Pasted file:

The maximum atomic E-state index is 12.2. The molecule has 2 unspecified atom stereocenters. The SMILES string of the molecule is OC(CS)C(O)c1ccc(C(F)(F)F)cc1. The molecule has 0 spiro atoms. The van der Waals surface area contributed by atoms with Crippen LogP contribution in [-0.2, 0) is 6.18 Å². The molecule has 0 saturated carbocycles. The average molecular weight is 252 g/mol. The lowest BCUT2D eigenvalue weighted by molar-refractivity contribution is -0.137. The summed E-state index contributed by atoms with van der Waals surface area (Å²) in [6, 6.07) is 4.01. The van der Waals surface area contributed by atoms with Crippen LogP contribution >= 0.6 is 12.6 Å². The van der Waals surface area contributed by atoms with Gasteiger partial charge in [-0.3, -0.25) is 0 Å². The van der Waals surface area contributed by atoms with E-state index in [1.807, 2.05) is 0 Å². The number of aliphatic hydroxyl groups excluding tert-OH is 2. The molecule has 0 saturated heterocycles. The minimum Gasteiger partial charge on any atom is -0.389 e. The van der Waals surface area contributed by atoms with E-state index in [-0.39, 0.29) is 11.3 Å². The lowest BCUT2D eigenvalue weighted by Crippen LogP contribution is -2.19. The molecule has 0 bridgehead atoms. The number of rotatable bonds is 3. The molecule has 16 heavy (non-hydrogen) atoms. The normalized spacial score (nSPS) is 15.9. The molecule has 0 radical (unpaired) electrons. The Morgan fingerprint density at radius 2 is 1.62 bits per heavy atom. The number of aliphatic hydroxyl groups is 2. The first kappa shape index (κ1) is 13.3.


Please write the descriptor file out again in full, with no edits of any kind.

The maximum atomic E-state index is 12.2. The molecule has 2 unspecified atom stereocenters. The SMILES string of the molecule is OC(CS)C(O)c1ccc(C(F)(F)F)cc1. The molecule has 0 spiro atoms. The van der Waals surface area contributed by atoms with Crippen LogP contribution in [-0.2, 0) is 6.18 Å². The molecule has 0 saturated carbocycles. The average molecular weight is 252 g/mol. The lowest BCUT2D eigenvalue weighted by molar-refractivity contribution is -0.137. The summed E-state index contributed by atoms with van der Waals surface area (Å²) in [6, 6.07) is 4.01. The van der Waals surface area contributed by atoms with Crippen LogP contribution >= 0.6 is 12.6 Å². The van der Waals surface area contributed by atoms with Gasteiger partial charge in [-0.3, -0.25) is 0 Å². The van der Waals surface area contributed by atoms with E-state index in [1.807, 2.05) is 0 Å². The number of aliphatic hydroxyl groups excluding tert-OH is 2. The molecule has 0 saturated heterocycles. The minimum Gasteiger partial charge on any atom is -0.389 e. The van der Waals surface area contributed by atoms with E-state index in [-0.39, 0.29) is 11.3 Å². The lowest BCUT2D eigenvalue weighted by Crippen LogP contribution is -2.19. The molecule has 0 bridgehead atoms. The number of rotatable bonds is 3. The molecule has 16 heavy (non-hydrogen) atoms. The normalized spacial score (nSPS) is 15.9. The molecule has 0 radical (unpaired) electrons. The Morgan fingerprint density at radius 2 is 1.62 bits per heavy atom. The number of aliphatic hydroxyl groups is 2. The first kappa shape index (κ1) is 13.3.